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2 skiers confirmed dead in avalanche; weather delays recovery effort until Friday



LITTLE COTTONWOOD CANYON — Two of three skiers caught in an avalanche Thursday are dead, the Salt Lake County Sheriff’s Office confirmed.

“Unfortunately, today, I have to tell you it’s a recovery instead of a rescue,” Salt Lake County Sheriff Rosie Rivera said Thursday afternoon.

Because of poor weather conditions, Rivera said crews were unable to recover the bodies of the two men buried under the snow. They will make another attempt Friday morning.

“The weather changed so quickly … it’s just unsafe, especially with the avalanche situation,” she said.

The announcement comes after search and rescue crews were able to rescue one skier off the mountain earlier in the day and spent most of Thursday afternoon trying to locate the others.

Two men, ages 23 and 32, were confirmed to be deceased, Rivera announced. One of the victims is from Utah and the other is from outside of the state. The confirmation was made after search crews were able to finally see the victims, the sheriff said.

The three men are good friends and were experienced backcountry skiers, the sheriff’s office reported.

“Reports indicate they were well prepared for the journey they set out on today,” Rivera said.

They are believed to have started hiking up to the Lone Peak Summit area early Thursday, taking about five hours to get to their destination in the Big Willow area in Lone Peak Canyon, near Lone Peak Summit, just off Little Cottonwood Canyon.

First responders were first notified of the avalanche about 10:15 a.m. Rivera says she believes the man who was rescued made the initial call. That man was “able to dig himself out,” she said. Rescue crews were able to use a hoist from a helicopter to get him off the mountain about noon. That man was taken to a local hospital. The sheriff says he is in “fair” condition. She says detectives went to the hospital to talk to him, in an attempt to get more information about his friends.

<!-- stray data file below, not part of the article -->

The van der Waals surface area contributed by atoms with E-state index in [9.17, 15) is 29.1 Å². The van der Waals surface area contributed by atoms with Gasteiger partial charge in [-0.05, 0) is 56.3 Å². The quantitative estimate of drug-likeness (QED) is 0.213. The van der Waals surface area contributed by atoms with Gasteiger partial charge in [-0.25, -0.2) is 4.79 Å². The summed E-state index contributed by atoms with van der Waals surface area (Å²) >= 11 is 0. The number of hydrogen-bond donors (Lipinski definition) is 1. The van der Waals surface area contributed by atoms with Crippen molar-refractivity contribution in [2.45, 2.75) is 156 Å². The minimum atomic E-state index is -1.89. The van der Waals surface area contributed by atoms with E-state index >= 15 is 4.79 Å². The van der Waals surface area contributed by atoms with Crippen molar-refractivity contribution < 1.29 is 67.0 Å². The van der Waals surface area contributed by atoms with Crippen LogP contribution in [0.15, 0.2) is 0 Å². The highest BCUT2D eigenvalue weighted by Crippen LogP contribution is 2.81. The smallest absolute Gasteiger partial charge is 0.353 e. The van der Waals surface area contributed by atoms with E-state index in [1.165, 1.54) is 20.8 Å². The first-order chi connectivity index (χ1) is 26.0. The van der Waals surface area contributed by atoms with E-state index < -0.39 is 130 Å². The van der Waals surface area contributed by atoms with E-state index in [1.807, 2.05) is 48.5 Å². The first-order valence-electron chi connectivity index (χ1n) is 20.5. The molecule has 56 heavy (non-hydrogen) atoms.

By 2:30 p.m. Rivera said it was still unsafe for rescuers to enter the avalanche area and mitigation work still needed to be done to make the area safe before ground crews could attempt to reach the other two skiers.

“The conditions are really bad,” she said.

The sheriff said the avalanche area is “quite a ways back” on the mountain and “it is going to take some time” to reach the remaining skiers.

By about 3:40 p.m., however, just as the weather started to change, Rivera announced the two missing skiers had been spotted and were confirmed to be dead. Because their families are from out of state, the sheriff said their names would not be immediately released.

“This is a reminder that Mother Nature can be unpredictable and we encourage everyone to be mindful of the dangers of the late snowpack and spring runoff,” Rivera said.



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